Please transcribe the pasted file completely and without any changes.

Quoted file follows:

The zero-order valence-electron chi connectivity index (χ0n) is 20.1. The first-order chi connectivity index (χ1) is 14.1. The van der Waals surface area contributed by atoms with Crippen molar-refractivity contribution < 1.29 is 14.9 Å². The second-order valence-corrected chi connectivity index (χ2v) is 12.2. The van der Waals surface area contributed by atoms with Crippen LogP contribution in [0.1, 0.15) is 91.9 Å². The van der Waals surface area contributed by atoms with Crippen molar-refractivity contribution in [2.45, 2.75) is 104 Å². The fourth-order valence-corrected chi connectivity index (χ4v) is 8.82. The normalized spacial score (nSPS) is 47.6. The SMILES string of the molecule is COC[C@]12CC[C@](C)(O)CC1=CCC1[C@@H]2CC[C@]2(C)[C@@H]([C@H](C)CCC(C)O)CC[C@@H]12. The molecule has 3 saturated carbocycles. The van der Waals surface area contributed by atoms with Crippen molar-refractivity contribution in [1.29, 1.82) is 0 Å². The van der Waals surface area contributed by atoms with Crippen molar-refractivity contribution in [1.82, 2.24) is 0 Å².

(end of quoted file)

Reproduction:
The zero-order valence-electron chi connectivity index (χ0n) is 20.1. The first-order chi connectivity index (χ1) is 14.1. The van der Waals surface area contributed by atoms with Crippen molar-refractivity contribution < 1.29 is 14.9 Å². The second-order valence-corrected chi connectivity index (χ2v) is 12.2. The van der Waals surface area contributed by atoms with Crippen LogP contribution in [0.1, 0.15) is 91.9 Å². The van der Waals surface area contributed by atoms with Crippen molar-refractivity contribution in [2.45, 2.75) is 104 Å². The fourth-order valence-corrected chi connectivity index (χ4v) is 8.82. The normalized spacial score (nSPS) is 47.6. The SMILES string of the molecule is COC[C@]12CC[C@](C)(O)CC1=CCC1[C@@H]2CC[C@]2(C)[C@@H]([C@H](C)CCC(C)O)CC[C@@H]12. The molecule has 3 saturated carbocycles. The van der Waals surface area contributed by atoms with Crippen molar-refractivity contribution in [1.29, 1.82) is 0 Å². The van der Waals surface area contributed by atoms with Crippen molar-refractivity contribution in [1.82, 2.24) is 0 Å².